• The employer does not offer to its full-time employees and their dependents the opportunity to enroll in minimum essential coverage under an eligible employer-sponsored plan (Code Sec. 4980H(a)); or
  • The employer offers its full-time employees and their dependents the opportunity to enroll in minimum essential coverage under an eligible employer-sponsored plan that with respect to a full-time employee who has been certified for the advance payment of an applicable premium tax credit or cost-sharing reduction either is unaffordable relative to an employee’s household income or does not provide minimum value (Code Sec. 4980H(b)).

The Code Sec. 4980H(b) penalty applies to coverage that is “unaffordable,” meaning that the coverage costs more than 9.5 percent of the employee’s household income. Since employers may not be able to determine household income, the proposed regs provide three affordability safe harbors: the Form W-2 safe harbor (based on employee wages); the rate of pay safe harbor (based on hourly or monthly pay rates); and the federal poverty line safe harbor, the IRS explained.

The employer cannot be liable under both Code Secs. 4980H(a) and 4980H(b). Furthermore, the penalty cannot exceed the payment amount that would have been imposed under Code Sec. 4980H(a) if the employee had failed to offer coverage to its full-time employees.

Proposed reliance regs

The proposed reliance regs further clarify what employees are considered “full-time employees” for the purpose of the statute. This distinction is important because the number of full-time employees determines who is an applicable large employer, subject to the affordable coverage requirements and, potentially, the per-employee shared responsibility payment. The proposed reliance regs provide additional guidance on who is a full-time employee, and covers gray areas such as the treatment of seasonal employees.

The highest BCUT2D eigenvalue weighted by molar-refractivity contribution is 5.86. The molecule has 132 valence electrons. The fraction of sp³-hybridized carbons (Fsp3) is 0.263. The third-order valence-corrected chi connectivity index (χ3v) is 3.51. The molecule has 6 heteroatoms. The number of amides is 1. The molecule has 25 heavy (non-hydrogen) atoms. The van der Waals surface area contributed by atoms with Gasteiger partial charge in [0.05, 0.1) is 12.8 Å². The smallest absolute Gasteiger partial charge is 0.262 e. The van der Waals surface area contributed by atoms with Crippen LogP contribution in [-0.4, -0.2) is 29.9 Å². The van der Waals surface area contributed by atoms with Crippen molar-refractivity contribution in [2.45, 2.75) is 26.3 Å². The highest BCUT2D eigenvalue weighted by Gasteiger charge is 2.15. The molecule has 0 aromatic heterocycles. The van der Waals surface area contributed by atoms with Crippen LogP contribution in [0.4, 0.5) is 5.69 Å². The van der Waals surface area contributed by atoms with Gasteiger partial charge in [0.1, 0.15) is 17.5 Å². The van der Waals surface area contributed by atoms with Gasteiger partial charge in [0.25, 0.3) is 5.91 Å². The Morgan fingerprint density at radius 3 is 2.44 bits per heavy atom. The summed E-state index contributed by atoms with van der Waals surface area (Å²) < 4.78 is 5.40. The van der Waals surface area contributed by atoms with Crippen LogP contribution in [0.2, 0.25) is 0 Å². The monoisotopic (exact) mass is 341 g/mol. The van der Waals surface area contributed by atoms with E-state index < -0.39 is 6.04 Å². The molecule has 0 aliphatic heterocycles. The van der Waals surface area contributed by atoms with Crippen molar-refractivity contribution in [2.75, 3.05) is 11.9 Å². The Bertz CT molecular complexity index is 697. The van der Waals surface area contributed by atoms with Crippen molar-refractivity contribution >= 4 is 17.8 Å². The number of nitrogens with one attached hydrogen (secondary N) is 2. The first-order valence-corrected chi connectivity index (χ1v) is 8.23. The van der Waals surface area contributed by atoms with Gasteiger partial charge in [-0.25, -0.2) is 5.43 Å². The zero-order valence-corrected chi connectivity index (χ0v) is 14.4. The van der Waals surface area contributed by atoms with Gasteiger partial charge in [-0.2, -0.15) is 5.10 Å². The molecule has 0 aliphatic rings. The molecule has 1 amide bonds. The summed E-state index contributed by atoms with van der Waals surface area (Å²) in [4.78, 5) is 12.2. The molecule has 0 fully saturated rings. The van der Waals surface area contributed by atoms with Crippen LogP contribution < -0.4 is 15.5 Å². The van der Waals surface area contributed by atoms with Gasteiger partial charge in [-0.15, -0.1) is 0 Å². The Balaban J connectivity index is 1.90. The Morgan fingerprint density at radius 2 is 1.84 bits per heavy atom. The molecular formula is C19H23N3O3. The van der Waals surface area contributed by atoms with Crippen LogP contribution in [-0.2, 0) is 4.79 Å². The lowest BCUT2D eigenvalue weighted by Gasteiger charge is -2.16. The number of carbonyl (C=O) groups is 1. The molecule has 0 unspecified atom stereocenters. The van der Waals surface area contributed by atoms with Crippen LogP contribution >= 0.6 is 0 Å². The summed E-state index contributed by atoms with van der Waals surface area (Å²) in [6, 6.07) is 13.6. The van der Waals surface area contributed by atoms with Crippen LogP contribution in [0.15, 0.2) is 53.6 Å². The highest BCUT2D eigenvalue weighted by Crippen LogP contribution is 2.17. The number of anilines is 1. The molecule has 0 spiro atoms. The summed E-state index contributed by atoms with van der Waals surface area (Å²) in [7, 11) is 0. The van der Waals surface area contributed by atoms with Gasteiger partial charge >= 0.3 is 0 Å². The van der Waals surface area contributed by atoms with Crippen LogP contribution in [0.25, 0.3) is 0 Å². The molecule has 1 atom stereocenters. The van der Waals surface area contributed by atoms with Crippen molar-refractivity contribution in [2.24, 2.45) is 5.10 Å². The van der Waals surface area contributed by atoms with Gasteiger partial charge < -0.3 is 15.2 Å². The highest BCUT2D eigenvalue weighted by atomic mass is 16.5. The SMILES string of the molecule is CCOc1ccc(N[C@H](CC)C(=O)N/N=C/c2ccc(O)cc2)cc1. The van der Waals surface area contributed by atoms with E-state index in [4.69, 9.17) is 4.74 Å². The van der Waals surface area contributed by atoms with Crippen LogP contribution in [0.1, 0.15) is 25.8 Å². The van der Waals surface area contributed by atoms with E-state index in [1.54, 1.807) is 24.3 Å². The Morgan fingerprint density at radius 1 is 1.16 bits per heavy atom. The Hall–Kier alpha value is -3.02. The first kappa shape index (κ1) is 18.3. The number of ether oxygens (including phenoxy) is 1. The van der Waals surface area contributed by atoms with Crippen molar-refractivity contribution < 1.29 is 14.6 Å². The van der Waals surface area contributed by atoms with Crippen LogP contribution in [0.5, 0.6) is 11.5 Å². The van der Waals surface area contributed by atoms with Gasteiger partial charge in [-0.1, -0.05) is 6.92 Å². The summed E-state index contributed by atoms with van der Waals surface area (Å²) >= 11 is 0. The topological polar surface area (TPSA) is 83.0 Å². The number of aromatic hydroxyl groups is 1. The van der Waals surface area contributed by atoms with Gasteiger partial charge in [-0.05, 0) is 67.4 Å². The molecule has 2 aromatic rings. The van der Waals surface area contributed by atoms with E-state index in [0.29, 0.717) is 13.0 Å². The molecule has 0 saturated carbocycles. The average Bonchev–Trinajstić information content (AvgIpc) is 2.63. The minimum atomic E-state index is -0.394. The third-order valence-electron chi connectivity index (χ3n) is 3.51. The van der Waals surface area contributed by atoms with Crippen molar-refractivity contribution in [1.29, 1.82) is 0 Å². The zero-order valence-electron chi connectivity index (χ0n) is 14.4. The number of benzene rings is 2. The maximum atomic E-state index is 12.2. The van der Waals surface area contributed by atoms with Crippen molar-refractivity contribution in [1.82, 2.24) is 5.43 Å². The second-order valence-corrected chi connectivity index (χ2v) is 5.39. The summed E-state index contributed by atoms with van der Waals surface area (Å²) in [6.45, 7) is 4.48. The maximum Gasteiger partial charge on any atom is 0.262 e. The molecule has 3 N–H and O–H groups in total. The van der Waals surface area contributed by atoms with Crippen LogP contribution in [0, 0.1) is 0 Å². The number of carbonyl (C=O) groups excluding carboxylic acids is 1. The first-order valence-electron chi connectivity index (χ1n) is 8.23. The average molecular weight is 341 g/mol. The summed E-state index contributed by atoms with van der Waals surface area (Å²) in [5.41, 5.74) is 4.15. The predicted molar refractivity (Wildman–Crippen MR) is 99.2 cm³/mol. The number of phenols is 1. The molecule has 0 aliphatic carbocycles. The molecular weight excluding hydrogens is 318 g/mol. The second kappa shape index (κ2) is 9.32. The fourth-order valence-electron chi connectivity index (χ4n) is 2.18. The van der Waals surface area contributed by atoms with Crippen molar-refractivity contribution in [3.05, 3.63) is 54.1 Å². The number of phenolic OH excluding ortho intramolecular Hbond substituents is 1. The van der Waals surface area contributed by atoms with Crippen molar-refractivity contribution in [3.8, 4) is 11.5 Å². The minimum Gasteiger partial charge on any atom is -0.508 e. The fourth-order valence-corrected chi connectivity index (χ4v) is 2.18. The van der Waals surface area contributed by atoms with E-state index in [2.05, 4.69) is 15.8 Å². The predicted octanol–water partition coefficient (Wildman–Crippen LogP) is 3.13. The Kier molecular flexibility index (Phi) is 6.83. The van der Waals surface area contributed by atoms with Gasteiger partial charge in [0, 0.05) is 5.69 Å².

Other guidance under the regs covers whether employers who have only become applicable large employers in the current year are exempt from the shared responsibility payment. (Generally, they are not.) The proposed reliance regulations also provide certain relief to employers who inadvertently miss some employees.

Finally, the proposed reliance regs provide several transition rules. A major rule allows employers with plans on a fiscal year to wait to apply the standards until the first day of the first plan year that begins in 2014. Another rule exempts employers from penalties in 2014 if they must add dependent coverage to their health plans. Other transition rules apply to health plans offered through cafeteria plans and multiemployer plans. In addition, there are many notification responsibilities that will be placed upon the shoulders of all employers regarding access by their employees to health insurance.

If you have questions about the health care requirements for employers, the shared responsibility payment under Code Sec. 4980H, or anything related to the tax provisions of the new health care law, please contact our offices.

If and only to the extent that this publication contains contributions from tax professionals who are subject to the rules of professional conduct set forth in Circular 230, as promulgated by the United States Department of the Treasury, the publisher, on behalf of those contributors, hereby states that any U.S. federal tax advice that is contained in such contributions was not intended or written to be used by any taxpayer for the purpose of avoiding penalties that may be imposed on the taxpayer by the Internal Revenue Service, and it cannot be used by any taxpayer for such purpose.

ATRA Delays Start to 2013 Filing Season